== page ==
Rescuers search amid rubble following an earthquake in Amatrice Italy, Wednesday, Aug. 24, 2016. The magnitude 6 quake struck at 3:36 a.m. (0136 GMT) and was felt across a broad swath of central Italy, including Rome where residents of the capital felt a long swaying followed by aftershocks. (AP Photo/Gregorio Borgia)
PESCARA DEL TRONO, Italy — Aftershocks in central Italy rattled residents and rescue workers alike Thursday, as crews worked to find more earthquake survivors and the country anguished over its repeated failure to protect ancient towns and modern cities from seismic catastrophes.
A day after a shallow quake killed 250 people and leveled three small towns, a 4.3 magnitude aftershock sent up plumes of thick gray dust in the hard-hit town of Amatrice. The aftershock crumbled already cracked buildings, prompted authorities to close roads and sent another person to the hospital.
It was only one of the more than 470 temblors that have followed Wednesday’s pre-dawn quake.
Firefighters and rescue crews using sniffer dogs worked in teams around the hard-hit areas in central Italy, pulling chunks of cement, rock and metal from mounds of rubble where homes once stood. Rescuers refused to say when their work would shift from saving lives to recovering bodies, noting that one person was pulled alive from the rubble 72 hours after the 2009 quake in the Italian town of L’Aquila.
“We will work relentlessly until the last person is found, and make sure no one is trapped,” said Lorenzo Botti, a rescue team spokesman.
Worst affected by the quake were the tiny towns of Amatrice and Accumoli near Rieti, 60 miles northeast of Rome, and Pescara del Tronto, 15 miles further to the east.
Many were left homeless by the scale of the destruction, their homes and apartments declared uninhabitable. Some survivors, escorted by firefighters were allowed to go back inside homes briefly Thursday to get essential necessities for what will surely be an extended absence.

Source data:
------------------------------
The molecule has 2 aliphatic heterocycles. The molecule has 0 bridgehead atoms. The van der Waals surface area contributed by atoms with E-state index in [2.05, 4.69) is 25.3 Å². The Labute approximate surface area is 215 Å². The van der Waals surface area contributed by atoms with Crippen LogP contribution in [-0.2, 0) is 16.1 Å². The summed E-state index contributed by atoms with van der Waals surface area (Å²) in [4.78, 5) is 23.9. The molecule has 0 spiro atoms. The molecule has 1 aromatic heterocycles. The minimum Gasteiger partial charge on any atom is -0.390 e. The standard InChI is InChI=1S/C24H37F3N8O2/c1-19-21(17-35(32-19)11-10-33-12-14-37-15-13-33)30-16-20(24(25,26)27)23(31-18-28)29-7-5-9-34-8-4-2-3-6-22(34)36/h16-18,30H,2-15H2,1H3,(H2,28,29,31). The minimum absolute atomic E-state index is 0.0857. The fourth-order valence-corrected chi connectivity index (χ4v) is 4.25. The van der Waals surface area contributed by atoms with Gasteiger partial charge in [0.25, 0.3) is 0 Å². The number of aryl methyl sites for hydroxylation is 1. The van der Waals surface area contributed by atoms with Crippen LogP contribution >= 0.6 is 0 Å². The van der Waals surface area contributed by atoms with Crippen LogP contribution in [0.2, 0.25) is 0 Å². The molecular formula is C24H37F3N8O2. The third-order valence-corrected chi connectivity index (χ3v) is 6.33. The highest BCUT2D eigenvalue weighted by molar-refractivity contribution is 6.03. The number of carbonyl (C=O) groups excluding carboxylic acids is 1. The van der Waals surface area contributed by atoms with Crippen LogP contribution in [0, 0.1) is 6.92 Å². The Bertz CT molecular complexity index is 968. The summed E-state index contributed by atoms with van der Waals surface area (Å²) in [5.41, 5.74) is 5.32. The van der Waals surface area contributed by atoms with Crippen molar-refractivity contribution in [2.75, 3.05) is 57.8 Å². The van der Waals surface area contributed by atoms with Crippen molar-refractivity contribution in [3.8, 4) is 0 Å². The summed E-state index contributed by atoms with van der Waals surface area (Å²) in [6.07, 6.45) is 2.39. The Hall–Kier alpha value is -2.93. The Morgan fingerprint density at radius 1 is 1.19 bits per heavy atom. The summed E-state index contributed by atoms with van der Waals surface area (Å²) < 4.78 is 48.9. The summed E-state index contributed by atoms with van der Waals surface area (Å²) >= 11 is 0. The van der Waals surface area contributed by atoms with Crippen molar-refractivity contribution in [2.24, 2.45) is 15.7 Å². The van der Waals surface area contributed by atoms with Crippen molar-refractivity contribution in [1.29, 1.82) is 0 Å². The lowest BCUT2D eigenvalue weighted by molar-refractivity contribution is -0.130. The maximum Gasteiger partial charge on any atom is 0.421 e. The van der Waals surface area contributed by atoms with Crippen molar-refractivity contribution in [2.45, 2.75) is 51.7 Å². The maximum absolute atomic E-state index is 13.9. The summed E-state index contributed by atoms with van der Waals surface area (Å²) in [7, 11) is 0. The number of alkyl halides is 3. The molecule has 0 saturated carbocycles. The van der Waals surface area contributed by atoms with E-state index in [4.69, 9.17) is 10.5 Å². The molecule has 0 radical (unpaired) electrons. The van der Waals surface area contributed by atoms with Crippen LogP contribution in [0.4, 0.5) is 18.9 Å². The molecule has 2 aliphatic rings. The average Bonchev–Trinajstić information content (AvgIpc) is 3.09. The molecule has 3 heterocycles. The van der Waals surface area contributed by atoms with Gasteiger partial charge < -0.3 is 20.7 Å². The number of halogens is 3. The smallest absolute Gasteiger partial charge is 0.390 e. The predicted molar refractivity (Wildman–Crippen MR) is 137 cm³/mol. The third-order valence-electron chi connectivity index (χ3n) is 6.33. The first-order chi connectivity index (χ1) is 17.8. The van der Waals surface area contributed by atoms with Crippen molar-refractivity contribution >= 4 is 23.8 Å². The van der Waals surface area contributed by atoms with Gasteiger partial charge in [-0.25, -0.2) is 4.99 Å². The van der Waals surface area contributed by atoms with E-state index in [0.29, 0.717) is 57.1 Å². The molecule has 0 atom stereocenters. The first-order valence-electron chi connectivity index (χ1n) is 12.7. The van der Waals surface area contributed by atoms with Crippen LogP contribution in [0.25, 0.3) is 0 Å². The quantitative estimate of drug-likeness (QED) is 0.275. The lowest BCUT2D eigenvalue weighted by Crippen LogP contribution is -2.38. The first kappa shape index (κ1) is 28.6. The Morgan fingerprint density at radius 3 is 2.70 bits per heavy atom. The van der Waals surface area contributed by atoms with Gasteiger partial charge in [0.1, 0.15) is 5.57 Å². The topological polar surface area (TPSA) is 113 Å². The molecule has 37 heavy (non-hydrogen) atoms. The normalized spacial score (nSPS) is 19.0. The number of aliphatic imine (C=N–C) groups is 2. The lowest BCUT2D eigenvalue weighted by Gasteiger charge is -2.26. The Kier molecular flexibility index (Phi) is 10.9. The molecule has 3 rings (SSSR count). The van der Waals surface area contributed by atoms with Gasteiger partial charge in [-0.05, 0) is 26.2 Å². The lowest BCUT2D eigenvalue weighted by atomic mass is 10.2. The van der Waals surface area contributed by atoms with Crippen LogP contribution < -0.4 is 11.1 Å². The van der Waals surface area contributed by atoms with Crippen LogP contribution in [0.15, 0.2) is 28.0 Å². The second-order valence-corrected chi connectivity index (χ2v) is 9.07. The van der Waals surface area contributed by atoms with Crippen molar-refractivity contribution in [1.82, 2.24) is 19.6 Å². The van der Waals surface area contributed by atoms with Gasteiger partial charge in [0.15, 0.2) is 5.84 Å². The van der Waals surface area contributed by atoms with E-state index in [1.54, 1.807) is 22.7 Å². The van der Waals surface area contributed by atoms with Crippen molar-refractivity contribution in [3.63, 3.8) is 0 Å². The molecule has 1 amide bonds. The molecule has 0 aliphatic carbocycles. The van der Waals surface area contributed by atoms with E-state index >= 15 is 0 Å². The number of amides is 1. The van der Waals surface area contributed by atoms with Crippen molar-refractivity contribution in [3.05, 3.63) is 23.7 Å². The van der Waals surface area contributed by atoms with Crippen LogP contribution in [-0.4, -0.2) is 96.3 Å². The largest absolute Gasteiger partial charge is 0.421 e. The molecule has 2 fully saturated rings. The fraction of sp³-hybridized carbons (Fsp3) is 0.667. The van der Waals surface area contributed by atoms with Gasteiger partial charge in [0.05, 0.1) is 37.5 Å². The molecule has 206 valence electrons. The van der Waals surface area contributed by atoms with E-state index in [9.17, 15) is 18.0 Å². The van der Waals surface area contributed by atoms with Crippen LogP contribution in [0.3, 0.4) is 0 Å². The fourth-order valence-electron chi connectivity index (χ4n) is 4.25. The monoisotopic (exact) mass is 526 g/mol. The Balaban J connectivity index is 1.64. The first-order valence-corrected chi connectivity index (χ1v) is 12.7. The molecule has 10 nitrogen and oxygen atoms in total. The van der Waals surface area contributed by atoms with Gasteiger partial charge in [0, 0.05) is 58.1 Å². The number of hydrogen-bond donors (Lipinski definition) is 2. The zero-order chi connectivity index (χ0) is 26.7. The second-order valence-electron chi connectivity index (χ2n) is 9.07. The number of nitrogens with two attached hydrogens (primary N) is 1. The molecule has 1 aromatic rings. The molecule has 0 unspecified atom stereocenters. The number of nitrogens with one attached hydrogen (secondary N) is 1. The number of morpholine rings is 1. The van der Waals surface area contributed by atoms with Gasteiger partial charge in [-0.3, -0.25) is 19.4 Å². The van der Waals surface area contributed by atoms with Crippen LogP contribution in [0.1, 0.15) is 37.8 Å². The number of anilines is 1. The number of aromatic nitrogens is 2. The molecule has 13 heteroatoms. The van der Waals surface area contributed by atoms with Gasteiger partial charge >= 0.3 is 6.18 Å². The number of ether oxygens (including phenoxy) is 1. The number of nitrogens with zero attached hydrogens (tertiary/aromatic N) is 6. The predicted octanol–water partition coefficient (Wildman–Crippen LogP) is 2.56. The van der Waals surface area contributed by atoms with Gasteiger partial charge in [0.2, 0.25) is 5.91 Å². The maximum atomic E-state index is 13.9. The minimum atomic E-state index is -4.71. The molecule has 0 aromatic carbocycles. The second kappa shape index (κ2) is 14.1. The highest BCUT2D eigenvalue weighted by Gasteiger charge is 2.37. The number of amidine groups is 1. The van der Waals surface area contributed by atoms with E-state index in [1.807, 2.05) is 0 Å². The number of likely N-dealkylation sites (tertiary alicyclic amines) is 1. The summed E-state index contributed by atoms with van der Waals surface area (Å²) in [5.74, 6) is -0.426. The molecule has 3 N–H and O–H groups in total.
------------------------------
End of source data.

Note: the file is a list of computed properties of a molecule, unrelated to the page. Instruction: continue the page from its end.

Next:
“Last night we slept in the car. Tonight, I don’t know,” said Nello Caffini as he carried his sister-in-law’s belongings on his head after being allowed to go quickly into her home in Pescara del Tronto.
Caffini has a house in nearby Ascoli, but said his sister-in-law was too terrified by the aftershocks to go inside it.
“When she is more tranquil, we will go to Ascoli,” he said.
Rescuers pause in Amatrice, central Italy, where a 6.1 earthquake struck just after 3:30 a.m., Wednesday, Aug. 24, 2016. The quake was felt across a broad section of central Italy, including the capital Rome where people in homes in the historic center felt a long swaying followed by aftershocks. (AP Photo/Emilio Fraile)
Charitable assistance began pouring into the earthquake zone in traffic-clogging droves Thursday. Church groups from a variety of Christian denominations, along with farmers offering donated peaches, pumpkins and plums, sent vans along the one-way road into Amatrice that was already packed with emergency vehicles and trucks carrying sniffer dogs.
Other assistance was spiritual.
“When we learned that the hardest hit place was here, we came, we spoke to our bishop and he encouraged us to come here to comfort the families of the victims,” said the Rev. Marco as he walked through Pescara del Tronto. “They have given us a beautiful example, because their pain did not take away their dignity.”
Italy’s civil protection agency said the death toll had risen to 250 Thursday afternoon with at least 365 others hospitalized. Most of the dead — 184 — were in Amatrice. A Spaniard and five Romanians were among the dead, according to their governments.
There was no clear estimate of the missing, since the rustic area was packed with summer vacationers ahead of a popular Italian food festival this weekend. The Romanian government alone said 11 of its citizens were missing.